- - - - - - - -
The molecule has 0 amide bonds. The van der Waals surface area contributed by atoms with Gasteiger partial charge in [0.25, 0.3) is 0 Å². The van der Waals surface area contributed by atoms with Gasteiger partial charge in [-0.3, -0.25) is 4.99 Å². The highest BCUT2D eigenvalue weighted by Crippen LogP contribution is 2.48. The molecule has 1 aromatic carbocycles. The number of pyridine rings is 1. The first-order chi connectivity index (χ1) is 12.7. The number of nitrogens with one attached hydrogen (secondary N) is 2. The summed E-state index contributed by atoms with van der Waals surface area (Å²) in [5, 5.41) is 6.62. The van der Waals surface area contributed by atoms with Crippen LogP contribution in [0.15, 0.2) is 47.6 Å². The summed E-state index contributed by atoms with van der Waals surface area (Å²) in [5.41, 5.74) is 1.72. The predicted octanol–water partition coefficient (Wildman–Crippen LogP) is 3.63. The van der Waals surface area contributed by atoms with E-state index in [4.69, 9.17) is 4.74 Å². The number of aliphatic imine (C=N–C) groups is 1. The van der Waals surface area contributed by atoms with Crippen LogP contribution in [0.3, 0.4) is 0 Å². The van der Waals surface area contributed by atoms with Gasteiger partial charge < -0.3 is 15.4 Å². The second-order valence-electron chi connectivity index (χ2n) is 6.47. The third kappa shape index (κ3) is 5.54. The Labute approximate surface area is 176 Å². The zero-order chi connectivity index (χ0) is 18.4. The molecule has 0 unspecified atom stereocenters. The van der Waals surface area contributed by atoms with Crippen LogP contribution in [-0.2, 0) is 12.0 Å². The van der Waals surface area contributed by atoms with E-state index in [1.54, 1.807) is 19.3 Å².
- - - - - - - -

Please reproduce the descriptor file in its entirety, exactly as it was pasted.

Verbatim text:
The molecule has 0 amide bonds. The van der Waals surface area contributed by atoms with Gasteiger partial charge in [0.25, 0.3) is 0 Å². The van der Waals surface area contributed by atoms with Gasteiger partial charge in [-0.3, -0.25) is 4.99 Å². The highest BCUT2D eigenvalue weighted by Crippen LogP contribution is 2.48. The molecule has 1 aromatic carbocycles. The number of pyridine rings is 1. The first-order chi connectivity index (χ1) is 12.7. The number of nitrogens with one attached hydrogen (secondary N) is 2. The summed E-state index contributed by atoms with van der Waals surface area (Å²) in [5, 5.41) is 6.62. The van der Waals surface area contributed by atoms with Crippen LogP contribution in [0.15, 0.2) is 47.6 Å². The summed E-state index contributed by atoms with van der Waals surface area (Å²) in [5.41, 5.74) is 1.72. The predicted octanol–water partition coefficient (Wildman–Crippen LogP) is 3.63. The van der Waals surface area contributed by atoms with E-state index in [4.69, 9.17) is 4.74 Å². The number of aliphatic imine (C=N–C) groups is 1. The van der Waals surface area contributed by atoms with Crippen LogP contribution in [0.3, 0.4) is 0 Å². The van der Waals surface area contributed by atoms with Gasteiger partial charge < -0.3 is 15.4 Å². The second-order valence-electron chi connectivity index (χ2n) is 6.47. The third kappa shape index (κ3) is 5.54. The Labute approximate surface area is 176 Å². The zero-order chi connectivity index (χ0) is 18.4. The molecule has 0 unspecified atom stereocenters. The van der Waals surface area contributed by atoms with Crippen LogP contribution in [-0.2, 0) is 12.0 Å². The van der Waals surface area contributed by atoms with E-state index in [1.54, 1.807) is 19.3 Å².